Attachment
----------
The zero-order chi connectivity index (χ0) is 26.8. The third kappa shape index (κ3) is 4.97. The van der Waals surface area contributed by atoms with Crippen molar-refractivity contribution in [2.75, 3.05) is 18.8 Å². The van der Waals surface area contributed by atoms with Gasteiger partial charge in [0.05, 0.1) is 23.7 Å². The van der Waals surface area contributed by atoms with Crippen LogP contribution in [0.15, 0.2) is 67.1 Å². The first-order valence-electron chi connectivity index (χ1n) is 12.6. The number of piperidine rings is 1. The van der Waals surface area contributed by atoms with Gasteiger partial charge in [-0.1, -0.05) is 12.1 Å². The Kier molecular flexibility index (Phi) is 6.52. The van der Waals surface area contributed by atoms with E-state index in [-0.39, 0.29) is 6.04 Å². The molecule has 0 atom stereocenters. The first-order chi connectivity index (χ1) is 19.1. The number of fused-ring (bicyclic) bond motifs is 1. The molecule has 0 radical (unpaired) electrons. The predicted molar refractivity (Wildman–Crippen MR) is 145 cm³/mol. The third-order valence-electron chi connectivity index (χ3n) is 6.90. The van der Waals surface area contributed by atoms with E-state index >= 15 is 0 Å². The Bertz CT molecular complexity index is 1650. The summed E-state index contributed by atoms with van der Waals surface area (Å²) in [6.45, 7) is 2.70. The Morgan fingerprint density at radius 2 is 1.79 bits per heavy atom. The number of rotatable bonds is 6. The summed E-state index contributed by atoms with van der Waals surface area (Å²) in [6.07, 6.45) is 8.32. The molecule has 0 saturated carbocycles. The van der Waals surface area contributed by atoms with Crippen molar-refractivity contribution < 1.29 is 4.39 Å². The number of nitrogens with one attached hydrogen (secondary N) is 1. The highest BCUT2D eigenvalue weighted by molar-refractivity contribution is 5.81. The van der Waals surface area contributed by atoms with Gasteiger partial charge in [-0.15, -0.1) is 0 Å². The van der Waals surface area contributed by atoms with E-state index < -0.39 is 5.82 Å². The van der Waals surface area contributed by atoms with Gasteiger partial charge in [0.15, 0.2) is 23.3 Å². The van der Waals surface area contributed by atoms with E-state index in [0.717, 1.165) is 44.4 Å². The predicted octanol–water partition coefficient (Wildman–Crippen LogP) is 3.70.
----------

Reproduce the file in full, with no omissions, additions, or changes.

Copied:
The zero-order chi connectivity index (χ0) is 26.8. The third kappa shape index (κ3) is 4.97. The van der Waals surface area contributed by atoms with Crippen molar-refractivity contribution in [2.75, 3.05) is 18.8 Å². The van der Waals surface area contributed by atoms with Gasteiger partial charge in [0.05, 0.1) is 23.7 Å². The van der Waals surface area contributed by atoms with Crippen LogP contribution in [0.15, 0.2) is 67.1 Å². The first-order valence-electron chi connectivity index (χ1n) is 12.6. The number of piperidine rings is 1. The van der Waals surface area contributed by atoms with Gasteiger partial charge in [-0.1, -0.05) is 12.1 Å². The Kier molecular flexibility index (Phi) is 6.52. The van der Waals surface area contributed by atoms with E-state index in [-0.39, 0.29) is 6.04 Å². The molecule has 0 atom stereocenters. The first-order chi connectivity index (χ1) is 19.1. The number of fused-ring (bicyclic) bond motifs is 1. The molecule has 0 radical (unpaired) electrons. The predicted molar refractivity (Wildman–Crippen MR) is 145 cm³/mol. The third-order valence-electron chi connectivity index (χ3n) is 6.90. The van der Waals surface area contributed by atoms with E-state index >= 15 is 0 Å². The Bertz CT molecular complexity index is 1650. The summed E-state index contributed by atoms with van der Waals surface area (Å²) in [6.45, 7) is 2.70. The Morgan fingerprint density at radius 2 is 1.79 bits per heavy atom. The number of rotatable bonds is 6. The summed E-state index contributed by atoms with van der Waals surface area (Å²) in [6.07, 6.45) is 8.32. The molecule has 0 saturated carbocycles. The van der Waals surface area contributed by atoms with Crippen molar-refractivity contribution < 1.29 is 4.39 Å². The number of nitrogens with one attached hydrogen (secondary N) is 1. The highest BCUT2D eigenvalue weighted by molar-refractivity contribution is 5.81. The van der Waals surface area contributed by atoms with Gasteiger partial charge in [-0.15, -0.1) is 0 Å². The van der Waals surface area contributed by atoms with E-state index < -0.39 is 5.82 Å². The van der Waals surface area contributed by atoms with Gasteiger partial charge in [0.15, 0.2) is 23.3 Å². The van der Waals surface area contributed by atoms with E-state index in [0.717, 1.165) is 44.4 Å². The predicted octanol–water partition coefficient (Wildman–Crippen LogP) is 3.70.